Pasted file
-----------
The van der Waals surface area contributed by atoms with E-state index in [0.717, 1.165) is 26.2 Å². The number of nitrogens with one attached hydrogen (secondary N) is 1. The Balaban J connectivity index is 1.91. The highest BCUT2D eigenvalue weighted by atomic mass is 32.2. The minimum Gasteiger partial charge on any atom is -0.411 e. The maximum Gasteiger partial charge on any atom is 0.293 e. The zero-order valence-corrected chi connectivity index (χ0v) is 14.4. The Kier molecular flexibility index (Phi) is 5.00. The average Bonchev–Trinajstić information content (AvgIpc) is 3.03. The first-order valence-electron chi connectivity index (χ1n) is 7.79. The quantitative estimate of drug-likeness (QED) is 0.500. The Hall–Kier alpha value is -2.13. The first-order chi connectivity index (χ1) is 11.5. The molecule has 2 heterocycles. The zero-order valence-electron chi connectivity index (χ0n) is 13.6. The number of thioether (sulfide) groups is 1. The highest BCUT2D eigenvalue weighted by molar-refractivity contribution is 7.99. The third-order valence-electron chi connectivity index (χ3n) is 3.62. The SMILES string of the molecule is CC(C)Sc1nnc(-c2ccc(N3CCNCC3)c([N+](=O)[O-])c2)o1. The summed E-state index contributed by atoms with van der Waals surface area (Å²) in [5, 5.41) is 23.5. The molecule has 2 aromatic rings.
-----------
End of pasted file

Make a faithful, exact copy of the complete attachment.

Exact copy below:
The van der Waals surface area contributed by atoms with E-state index in [0.717, 1.165) is 26.2 Å². The number of nitrogens with one attached hydrogen (secondary N) is 1. The Balaban J connectivity index is 1.91. The highest BCUT2D eigenvalue weighted by atomic mass is 32.2. The minimum Gasteiger partial charge on any atom is -0.411 e. The maximum Gasteiger partial charge on any atom is 0.293 e. The zero-order valence-corrected chi connectivity index (χ0v) is 14.4. The Kier molecular flexibility index (Phi) is 5.00. The average Bonchev–Trinajstić information content (AvgIpc) is 3.03. The first-order valence-electron chi connectivity index (χ1n) is 7.79. The quantitative estimate of drug-likeness (QED) is 0.500. The Hall–Kier alpha value is -2.13. The first-order chi connectivity index (χ1) is 11.5. The molecule has 2 heterocycles. The zero-order valence-electron chi connectivity index (χ0n) is 13.6. The number of thioether (sulfide) groups is 1. The highest BCUT2D eigenvalue weighted by molar-refractivity contribution is 7.99. The third-order valence-electron chi connectivity index (χ3n) is 3.62. The SMILES string of the molecule is CC(C)Sc1nnc(-c2ccc(N3CCNCC3)c([N+](=O)[O-])c2)o1. The summed E-state index contributed by atoms with van der Waals surface area (Å²) in [5, 5.41) is 23.5. The molecule has 2 aromatic rings.